Andy Murray injured at Queen’s to cast doubts on Wimbledon swansong

Andy Murray injured at Queen’s to cast doubts on Wimbledon swansong

The final stretch of Andy Murray’s career took a dramatic turn on Wednesday as he was forced to retire from his second-round match at Queen’s Club with a back injury while ­trailing ­Jordan Thompson 4-1. The injury means it is unclear whether ­Murray will be physically ready to compete at Wimbledon for what would likely be a final time.

In the immediate aftermath of the retirement from the match, Murray said he “wouldn’t know” about his prospects of competing. He will undergo tests to determine the extent of his injury and to see what treatment is available to him before the Championships, which begin on 1 July. “I will get scans tomorrow and get it rechecked and see if there’s anything that can be done,” he said.

Murray, a five-time champion at Queen’s Club, had started his tour­nament with a 6-3, 3-6, 6-3 victory against Alexei Popyrin on Tuesday, which marked his first ATP win since tearing ankle ligaments ­during a third‑round match at the Miami Open in March. Despite gesturing ­repeatedly towards his back during the second set, Murray played an excellent third set in a match that seemed to represent real progress.

From his first serve on the opening point on Wednesday, though, it was clear that something was seriously wrong. Instead of leaping back into a split step and chasing down the ­second ball, Murray remained rooted to the spot and members of the crowd gasped as Thompson’s slow return of serve rolled past him as a winner.

It soon became clear that Murray was unable to move at all and, as the worried audience watched in silence, a retirement quickly seemed inevitable.

Back injuries have been common in Murray’s career, with the Briton undergoing surgery in 2013 and particularly struggling during most clay seasons. After his first‑round defeat at the French Open last month, he revealed he would undergo treatment to address the soreness in his back, something he said he has done before most clay seasons over the past decade. He says the pain had been manageable right up until his pre-match warm-up. He has never before felt the shooting pains down the right side of his back and right leg that followed.

A disconsolate Andy Murray leaves the court.View image in fullscreen

“During my pre-match warm-up, I was pretty uncomfortable, and then just before going on the court, I didn’t have the usual strength in my right leg,” Murray said. “It was not a usual feeling. I don’t know how many of you were watching, but the first two balls I hit in the warm-up, my right leg, it was so uncoordinated. I had no coordination. Then [my] right leg just was not working properly.”

Understandably devastated by his misfortune, Murray quickly packed up his bags and prepared to leave the centre court at Queen’s Club. As he departed, the packed crowd saluted the greatest British tennis player of the Open era with one last standing ovation.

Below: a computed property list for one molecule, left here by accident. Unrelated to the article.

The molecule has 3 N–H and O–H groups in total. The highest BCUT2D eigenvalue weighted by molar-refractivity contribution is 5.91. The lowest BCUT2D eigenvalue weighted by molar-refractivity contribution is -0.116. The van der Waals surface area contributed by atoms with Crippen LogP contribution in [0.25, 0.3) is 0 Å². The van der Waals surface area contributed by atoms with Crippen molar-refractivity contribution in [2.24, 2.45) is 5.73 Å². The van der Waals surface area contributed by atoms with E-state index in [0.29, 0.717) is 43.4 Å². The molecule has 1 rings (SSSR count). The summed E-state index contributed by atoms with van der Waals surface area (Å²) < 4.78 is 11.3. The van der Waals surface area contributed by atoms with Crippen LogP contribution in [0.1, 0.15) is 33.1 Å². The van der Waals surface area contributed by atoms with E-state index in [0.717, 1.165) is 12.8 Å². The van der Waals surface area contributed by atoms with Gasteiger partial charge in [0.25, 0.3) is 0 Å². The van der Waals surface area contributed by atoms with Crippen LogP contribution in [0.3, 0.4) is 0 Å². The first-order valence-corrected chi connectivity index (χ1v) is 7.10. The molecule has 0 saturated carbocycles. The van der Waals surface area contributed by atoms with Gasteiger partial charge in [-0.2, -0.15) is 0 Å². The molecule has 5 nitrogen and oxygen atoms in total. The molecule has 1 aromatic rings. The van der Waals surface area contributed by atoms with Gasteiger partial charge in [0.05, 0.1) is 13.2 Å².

Since the procedure he ­underwent at the French Open did not directly address the right side of his back, Murray’s hopes of competing at ­Wimbledon will likely rest on a positive result from his upcoming medical tests and possible treatment of the injury.

“I didn’t necessarily get my right side of my back treated after the French Open, because, like all tennis players, we have degenerative sort of joints and stuff in the back, but it’s all predominantly been left-sided for me for pretty much my whole career. I have never had too many issues with the right side. So maybe there is something that can be done between now and then to help the right side,” Murray said.

Murray has repeatedly said he is unlikely to compete after this summer and either Wimbledon or the Paris Olympics would be the likely venue of his retirement. At the beginning of the week, he was announced as a member of Great Britain’s Olympic team but his hopes of competing in doubles alongside Dan Evans were already in doubt after Evans was also forced to retire from Queen’s with a knee injury.

While Murray’s body has been relatively resilient since the beginning of 2022, this year has been brutal. In March, his torn ankle ligaments came just as he finally appeared to find some form after a difficult start to the season. As he discussed his struggles on court, Murray sought to distinguish the two injuries; while the ankle injury was indeed unfortunate, this was perhaps another sign of his body’s vulnerability after competing for so many years.

“I have tried to work through it and, you know, find ways to get on the court and compete at this level. But tennis is a really, really hard sport,” Murray said.

“Obviously, as you start to age, your body has got a lot of wear and tear in it. You have seen it with Rafa. Novak’s obviously, unfortunately, had the injury recently. Roger, the way that his career finished and some of the problems he had in the latter stages of his career, when you start to play lots and lots of matches, that’s hard. But there is a lot of work that goes into being ready to play and compete at this level. So it’s not easy.”